I’m working on a Les Paul style electric guitar build. Many guitars have tops that are somewhat flat, but in contrast, most Les Paul guitars have curves and angles that make them fairly sexy. One of these angles is on the front portion of the top, and I cut it with a router and special home-made jig. This approximately 5 degree angle works together with a neck angle to create a slight backward slope for the neck and strings.
To create this angle, I made a box out of plywood, to fit closely to the body of the guitar. All sides are the same height, and the tops of these sides are in the same plane. I attached the box to a plywood base, using two door hinges.
This allows me to change the angle of the box, relative to the guitar body. I also cut two wedges of wood, which can be slid under the two long sides of the box. This ultimately adjusts and retains the angle I set.
Next I cut a piece of MDF long enough to slide back and forth over the box, without slipping off, while also wide enough to house my router. I removed the plastic base from my router, and using it as a template, marked the MDF for the screw holes and the center collet opening. After measuring the screws that hold the original plate to the router, I marked the MDF as to how deep I needed to drill for the screw heads to be recessed below the surface, and still hold the new base firmly.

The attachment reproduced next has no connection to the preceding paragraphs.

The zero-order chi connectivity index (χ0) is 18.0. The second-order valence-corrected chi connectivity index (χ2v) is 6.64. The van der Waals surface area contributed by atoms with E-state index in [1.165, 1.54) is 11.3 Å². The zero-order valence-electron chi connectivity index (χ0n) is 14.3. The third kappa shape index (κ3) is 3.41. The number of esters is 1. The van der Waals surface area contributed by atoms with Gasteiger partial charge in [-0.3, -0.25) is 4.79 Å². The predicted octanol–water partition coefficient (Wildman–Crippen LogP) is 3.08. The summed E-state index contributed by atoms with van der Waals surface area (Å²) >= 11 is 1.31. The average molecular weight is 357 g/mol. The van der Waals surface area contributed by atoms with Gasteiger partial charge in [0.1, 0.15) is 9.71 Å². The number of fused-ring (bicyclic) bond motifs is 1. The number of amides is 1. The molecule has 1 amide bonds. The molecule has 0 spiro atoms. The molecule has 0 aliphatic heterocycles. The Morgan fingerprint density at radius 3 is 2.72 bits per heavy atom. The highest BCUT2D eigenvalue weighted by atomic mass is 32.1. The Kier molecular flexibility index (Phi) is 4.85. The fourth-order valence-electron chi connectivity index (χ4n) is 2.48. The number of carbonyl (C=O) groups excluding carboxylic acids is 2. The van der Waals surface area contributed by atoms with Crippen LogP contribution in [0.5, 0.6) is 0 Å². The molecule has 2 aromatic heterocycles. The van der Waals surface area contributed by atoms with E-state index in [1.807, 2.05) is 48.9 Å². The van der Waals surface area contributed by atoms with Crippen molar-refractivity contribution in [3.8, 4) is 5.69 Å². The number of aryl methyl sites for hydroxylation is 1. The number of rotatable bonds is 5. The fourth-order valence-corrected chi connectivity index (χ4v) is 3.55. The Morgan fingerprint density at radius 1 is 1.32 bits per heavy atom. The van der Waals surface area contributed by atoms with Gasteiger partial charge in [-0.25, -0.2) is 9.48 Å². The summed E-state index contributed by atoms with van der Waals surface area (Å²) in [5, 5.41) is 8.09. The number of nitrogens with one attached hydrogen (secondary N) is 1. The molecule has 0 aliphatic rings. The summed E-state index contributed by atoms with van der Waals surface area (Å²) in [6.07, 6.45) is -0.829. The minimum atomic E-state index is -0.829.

After making the necessary holes and counter sinks, I put the new base on my router, and tested to make sure the screws solidly engaged. I was shocked when the screws lined up, but wouldn’t grab enough thread to hold. Just before going back to the drill press, I took another look to make sure I wasn’t missing something. I have a Triton 2 1/4 HP router, and they have two silver spring-loaded bolt heads that are not flush with the metal base, even though they sit below the plastic base. I had initially missed these, since they are normally out of the way. These two bolt heads are used to connect the router to a separate fence system. Well, they were just high enough above the metal base, to prevent the small screws from working. After removing both bolts, the new MDF base sat flat, and the screws did their job. If I hadn’t noticed this router’s unique feature, I very likely would have removed more material at the drill press, and possibly weakened the MDF to the point of failure.
It’s always a good idea to take an extra moment to reassess before deciding to remove more material, as we all know it’s much harder to put it back on. I’m glad to share this almost mishap, so that hopefully everyone’s awareness is raised a couple of notches.
Stay safe, keep making shavings and let me know if you have any questions.
Lee Laird has enjoyed woodworking for over 20 years. He is retired from the U.S.P.S. and works for Lie-Nielsen Toolworks as a show staff member, demonstrating tools and training customers. You can email him at firstname.lastname@example.org or follow him on Twitter at twitter.com/is9582